Circle Food Store has been serving the 7th Ward and downtown community for over a century. The grocery, damaged during Hurricane Katrina, underwent a 7 million dollar renovation and re-opened in the winter of 2014. Before Circle Food’s reopening, the surrounding neighborhoods had inadequate access to fresh food, which means residents could only find groceries at convenience stores or by traveling several miles by car. This lack of options often leads to poor food choices, which result in long-term health problems for neighborhood residents. The owner of the store, Dwayne Boudreaux, and several other social activists worked to bring back Circle Food Store--a project that incorporates local jobs, health education for the community, and support for local growers.
Tulane City Center worked with Mr. Boudreaux on a design study to strategize for and promote the rebirth of the historic grocery store. A team of architecture and business students from Tulane prepared a report that included schematic design, structural analysis, pricing, and a business plan for the store. That information was used to make a presentation to the City Council as well as local banks, granting organizations, and private lenders. Mr. Boudreaux was able to build community support through this process and used the TCC report and the coalition he built to gain the political and financial support needed to renovate the historic and iconic building.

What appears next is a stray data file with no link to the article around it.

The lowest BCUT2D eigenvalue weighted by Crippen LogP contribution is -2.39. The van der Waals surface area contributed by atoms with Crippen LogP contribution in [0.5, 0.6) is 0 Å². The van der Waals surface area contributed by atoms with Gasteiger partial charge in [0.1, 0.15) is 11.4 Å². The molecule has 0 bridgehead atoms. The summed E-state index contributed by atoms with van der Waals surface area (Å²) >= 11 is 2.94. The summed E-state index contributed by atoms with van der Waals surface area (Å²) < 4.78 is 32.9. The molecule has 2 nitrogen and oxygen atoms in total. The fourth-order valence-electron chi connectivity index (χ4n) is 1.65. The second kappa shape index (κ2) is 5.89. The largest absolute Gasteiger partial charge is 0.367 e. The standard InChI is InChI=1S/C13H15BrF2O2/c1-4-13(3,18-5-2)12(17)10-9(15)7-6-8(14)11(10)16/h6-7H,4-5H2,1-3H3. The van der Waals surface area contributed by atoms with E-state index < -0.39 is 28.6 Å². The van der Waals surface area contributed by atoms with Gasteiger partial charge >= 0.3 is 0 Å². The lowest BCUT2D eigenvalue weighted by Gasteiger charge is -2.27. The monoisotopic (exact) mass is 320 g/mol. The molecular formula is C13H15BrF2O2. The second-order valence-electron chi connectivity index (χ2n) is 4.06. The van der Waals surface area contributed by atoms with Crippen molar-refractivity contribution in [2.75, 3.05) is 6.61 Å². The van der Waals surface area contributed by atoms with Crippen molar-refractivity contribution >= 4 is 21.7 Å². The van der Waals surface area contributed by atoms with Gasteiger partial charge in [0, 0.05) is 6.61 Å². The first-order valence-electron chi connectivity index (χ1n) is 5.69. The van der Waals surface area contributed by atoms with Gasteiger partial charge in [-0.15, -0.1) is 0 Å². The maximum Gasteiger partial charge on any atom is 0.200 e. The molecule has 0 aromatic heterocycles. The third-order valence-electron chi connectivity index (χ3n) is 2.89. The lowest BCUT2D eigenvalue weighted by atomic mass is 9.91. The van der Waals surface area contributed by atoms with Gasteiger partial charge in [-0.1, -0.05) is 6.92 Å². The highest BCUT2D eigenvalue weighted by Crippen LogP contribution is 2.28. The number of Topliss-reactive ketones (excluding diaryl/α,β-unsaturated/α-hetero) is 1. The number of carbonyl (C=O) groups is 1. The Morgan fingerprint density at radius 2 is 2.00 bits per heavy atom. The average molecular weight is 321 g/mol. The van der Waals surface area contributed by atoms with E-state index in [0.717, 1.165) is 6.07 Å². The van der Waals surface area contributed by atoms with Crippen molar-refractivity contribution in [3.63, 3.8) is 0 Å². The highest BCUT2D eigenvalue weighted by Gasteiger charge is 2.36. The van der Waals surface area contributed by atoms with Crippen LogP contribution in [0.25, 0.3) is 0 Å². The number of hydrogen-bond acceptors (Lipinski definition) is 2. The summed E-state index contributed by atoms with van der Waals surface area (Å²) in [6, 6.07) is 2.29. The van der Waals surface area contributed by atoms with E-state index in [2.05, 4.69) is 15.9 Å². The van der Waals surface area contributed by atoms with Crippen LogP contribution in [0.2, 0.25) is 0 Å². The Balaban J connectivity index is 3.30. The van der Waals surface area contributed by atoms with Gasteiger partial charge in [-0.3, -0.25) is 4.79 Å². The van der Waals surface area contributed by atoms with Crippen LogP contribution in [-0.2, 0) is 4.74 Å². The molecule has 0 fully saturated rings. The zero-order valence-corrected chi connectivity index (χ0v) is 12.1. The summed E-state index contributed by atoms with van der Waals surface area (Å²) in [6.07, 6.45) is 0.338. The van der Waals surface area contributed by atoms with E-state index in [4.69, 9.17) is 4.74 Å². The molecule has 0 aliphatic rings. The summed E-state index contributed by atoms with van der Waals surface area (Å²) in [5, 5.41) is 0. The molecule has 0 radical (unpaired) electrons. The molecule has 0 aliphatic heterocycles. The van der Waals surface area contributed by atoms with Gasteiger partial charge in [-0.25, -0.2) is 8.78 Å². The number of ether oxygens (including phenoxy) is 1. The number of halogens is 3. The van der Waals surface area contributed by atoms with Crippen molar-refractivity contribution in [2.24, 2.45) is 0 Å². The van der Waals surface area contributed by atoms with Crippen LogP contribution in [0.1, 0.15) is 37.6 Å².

The building renovation started in February of 2013, and the team of professionals involved included John Williams, Architect, Joel Ross, (clarify Joel’s role) and Ben Tiller, vice president of The Berger Co., a real estate development firm. The beloved “one stop shop” reopened in January of 2014, much to the delight of New Orleans residents all over the city.
The Tulane City Center is proud to have played a small role in an enormous and ultimately successful undertaking by Mr. Boudreaux as well as many community members, financiers, builders, and New Orleans design professionals.